Map of Florida, 1850, Mitchell and Cowperthwait
This hand-colored atlas map depicting topographic detail of Florida, and three inset city maps of Penascola, Tallahassee, and St. Augustine, is a steel plate engraving created circa 1850 by American mapmaker Samuel Augustus Mitchell. Five years before this map's creation, Florida joined the United States of America. The beginning of the 1850s was a landmark year in the road to secession in the South. It was then that the Compromise of 1850 stirred anti-Northern sentiment as Southern politicians grew concerned that the federal government would try to abolish slavery altogether. In 1850, over 39,000 African-Americans are enslaved, nearly half of the state's overall population. Also during this time, the United States sought to gain more land in order to boost cotton production. Conflicts with the Seminole Indians, who fought to protect their lands, resulted in the Third Seminole War a few years later in 1855. An unjust victory against the Seminole Indians allowed wealthy American planters to create more plantations, further increasing their stake in the slave trade.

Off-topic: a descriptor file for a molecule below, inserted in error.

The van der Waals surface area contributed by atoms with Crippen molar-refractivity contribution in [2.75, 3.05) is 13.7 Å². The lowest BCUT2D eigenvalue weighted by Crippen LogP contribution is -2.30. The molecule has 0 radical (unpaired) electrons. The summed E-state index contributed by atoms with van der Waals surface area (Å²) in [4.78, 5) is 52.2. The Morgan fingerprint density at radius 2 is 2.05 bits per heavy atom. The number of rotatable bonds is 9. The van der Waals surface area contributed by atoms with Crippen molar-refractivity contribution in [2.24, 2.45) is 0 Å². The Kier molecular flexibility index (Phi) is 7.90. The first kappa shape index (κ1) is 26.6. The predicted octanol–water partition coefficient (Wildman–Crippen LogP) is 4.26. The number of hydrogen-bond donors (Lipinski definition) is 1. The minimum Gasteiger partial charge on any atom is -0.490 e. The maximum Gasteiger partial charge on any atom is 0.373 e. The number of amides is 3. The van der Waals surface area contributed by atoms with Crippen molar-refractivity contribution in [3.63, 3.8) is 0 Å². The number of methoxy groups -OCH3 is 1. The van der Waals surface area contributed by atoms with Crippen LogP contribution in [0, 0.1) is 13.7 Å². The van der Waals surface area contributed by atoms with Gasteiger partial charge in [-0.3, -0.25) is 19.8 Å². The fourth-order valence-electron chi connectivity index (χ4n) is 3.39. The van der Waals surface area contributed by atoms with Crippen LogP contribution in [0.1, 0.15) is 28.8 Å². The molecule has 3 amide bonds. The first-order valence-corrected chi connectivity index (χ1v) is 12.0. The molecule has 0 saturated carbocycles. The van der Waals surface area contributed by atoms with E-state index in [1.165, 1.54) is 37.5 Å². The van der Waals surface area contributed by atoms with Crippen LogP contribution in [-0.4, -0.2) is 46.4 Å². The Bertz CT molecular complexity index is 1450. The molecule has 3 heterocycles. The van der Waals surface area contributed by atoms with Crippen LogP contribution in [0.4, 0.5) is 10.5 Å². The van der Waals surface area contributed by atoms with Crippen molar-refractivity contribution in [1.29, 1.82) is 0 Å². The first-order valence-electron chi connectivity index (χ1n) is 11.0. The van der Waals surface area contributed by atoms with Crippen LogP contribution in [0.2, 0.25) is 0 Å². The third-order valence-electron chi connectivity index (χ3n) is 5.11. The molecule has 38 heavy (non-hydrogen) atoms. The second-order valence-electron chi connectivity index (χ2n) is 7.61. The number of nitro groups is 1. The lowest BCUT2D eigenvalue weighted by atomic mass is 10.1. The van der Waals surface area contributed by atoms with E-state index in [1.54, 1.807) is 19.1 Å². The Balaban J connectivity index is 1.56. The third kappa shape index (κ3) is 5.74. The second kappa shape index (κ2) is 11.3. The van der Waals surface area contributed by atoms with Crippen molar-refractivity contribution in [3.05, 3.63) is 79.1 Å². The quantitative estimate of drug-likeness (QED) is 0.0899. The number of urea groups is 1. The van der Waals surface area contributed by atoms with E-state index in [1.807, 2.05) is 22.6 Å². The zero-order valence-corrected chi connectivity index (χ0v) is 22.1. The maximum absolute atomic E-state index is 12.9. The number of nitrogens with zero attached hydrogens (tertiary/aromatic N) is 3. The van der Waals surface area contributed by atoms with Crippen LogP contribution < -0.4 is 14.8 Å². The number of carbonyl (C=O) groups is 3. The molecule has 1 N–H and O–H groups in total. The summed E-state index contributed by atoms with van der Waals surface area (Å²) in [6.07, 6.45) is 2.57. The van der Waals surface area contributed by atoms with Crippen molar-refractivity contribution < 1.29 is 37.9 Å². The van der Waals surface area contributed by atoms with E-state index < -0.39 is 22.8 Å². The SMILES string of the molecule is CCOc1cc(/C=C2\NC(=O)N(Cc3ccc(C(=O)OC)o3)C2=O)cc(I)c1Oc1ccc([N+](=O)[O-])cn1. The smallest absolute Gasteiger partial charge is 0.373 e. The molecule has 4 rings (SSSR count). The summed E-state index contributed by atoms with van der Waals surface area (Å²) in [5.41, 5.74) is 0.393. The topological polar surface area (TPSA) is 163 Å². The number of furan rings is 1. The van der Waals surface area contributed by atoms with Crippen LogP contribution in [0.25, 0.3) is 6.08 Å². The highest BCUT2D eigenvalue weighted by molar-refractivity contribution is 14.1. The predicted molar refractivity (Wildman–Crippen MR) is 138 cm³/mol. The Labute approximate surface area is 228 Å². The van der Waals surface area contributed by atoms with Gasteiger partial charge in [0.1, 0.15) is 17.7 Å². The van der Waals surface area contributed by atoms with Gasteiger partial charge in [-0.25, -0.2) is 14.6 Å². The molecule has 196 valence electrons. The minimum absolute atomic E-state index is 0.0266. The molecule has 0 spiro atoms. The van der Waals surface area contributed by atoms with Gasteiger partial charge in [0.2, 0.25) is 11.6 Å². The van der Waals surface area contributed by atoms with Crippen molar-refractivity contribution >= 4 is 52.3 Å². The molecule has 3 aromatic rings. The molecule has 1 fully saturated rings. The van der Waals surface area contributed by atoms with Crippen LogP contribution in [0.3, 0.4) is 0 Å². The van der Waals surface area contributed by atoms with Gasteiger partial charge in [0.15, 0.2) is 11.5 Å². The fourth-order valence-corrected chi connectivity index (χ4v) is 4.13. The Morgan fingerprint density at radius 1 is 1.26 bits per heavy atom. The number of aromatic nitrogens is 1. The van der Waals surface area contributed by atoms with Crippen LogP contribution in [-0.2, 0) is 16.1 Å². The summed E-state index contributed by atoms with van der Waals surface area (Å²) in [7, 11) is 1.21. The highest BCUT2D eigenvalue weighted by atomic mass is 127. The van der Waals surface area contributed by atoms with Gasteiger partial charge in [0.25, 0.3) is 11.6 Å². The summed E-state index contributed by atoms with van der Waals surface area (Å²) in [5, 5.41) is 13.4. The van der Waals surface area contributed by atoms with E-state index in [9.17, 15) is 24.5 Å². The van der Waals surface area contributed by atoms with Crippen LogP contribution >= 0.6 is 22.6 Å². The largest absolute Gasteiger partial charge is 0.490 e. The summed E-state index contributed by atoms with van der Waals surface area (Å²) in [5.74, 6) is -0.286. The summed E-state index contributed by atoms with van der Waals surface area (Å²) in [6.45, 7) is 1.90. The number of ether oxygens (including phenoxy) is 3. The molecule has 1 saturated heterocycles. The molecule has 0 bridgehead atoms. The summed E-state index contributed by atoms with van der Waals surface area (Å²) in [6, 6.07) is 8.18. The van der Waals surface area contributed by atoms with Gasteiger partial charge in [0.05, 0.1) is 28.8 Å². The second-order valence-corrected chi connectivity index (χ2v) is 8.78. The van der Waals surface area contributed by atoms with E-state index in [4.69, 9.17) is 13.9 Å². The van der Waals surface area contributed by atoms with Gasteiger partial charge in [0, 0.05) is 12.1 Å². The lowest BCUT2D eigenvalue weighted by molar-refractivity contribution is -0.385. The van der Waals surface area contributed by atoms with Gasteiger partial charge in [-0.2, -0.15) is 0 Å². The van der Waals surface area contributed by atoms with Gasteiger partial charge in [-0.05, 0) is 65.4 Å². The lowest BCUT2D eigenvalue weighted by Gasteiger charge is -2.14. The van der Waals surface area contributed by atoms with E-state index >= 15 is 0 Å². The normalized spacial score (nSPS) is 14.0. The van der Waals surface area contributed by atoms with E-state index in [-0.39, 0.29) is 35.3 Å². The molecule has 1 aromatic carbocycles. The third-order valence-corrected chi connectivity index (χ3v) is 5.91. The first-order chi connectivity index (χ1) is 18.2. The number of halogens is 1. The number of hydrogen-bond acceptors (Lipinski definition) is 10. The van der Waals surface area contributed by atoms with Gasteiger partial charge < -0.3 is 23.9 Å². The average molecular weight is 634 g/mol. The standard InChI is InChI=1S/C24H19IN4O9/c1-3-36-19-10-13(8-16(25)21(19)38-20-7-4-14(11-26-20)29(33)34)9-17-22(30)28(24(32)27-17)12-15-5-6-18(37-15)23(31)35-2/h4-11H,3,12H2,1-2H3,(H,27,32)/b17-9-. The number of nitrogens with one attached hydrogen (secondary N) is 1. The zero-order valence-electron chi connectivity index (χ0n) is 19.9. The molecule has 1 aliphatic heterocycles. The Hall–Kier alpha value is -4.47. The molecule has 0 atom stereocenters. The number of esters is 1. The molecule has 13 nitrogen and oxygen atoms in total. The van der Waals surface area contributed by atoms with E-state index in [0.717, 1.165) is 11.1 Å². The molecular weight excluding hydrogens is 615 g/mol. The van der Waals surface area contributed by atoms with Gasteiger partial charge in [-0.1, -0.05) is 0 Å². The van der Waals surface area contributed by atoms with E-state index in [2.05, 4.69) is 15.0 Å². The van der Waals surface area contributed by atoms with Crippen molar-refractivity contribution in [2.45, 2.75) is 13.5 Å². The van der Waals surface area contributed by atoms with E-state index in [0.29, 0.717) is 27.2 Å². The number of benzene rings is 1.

Samuel Augustus Mitchell (1792-1868) turned his attention to mapmaking in the 1830s, due to his dissatisfaction with available school maps. He developed a map publishing business that would make him and later his son the most prominent American map publishers of the nineteenth century. By collaborating with prominent mapmakers and engravers of the day, such as James H. Young and Henry S. Tanner, Mitchell ensured that the maps he published were of the highest quality. During the 1850s, he partnered with Thomas, Cowperthwait, & Company to publish his A New Universal Atlas and his General Atlas. In 1860, his son Samuel Augustus, Jr, joined the company and he ensured that the Mitchell name remained an important one well into the 1880s.
Thomas, Cowperthwait, and Company was founded sometime in the early 1800s by Joseph Thomas and Hulings Cowperthwait. It operated under this name until 1853. The following year the company name changed to Cowperthwait, Desilver, and Butler. However, this configuration only lasted for about a year, before it became H. Cowperthwait & Company in 1856. After 1860, it appears the company experienced several more alterations, before ceasing publication at the end of the century.
This original antique map is single paged, as issued, with a plate size of 11.75" x 14.5". Published by Thomas, Cowperthwait & Co.
Plate size: 11.75" x 14.5"
Condition: Some minor foxing, but otherwise in excellent condition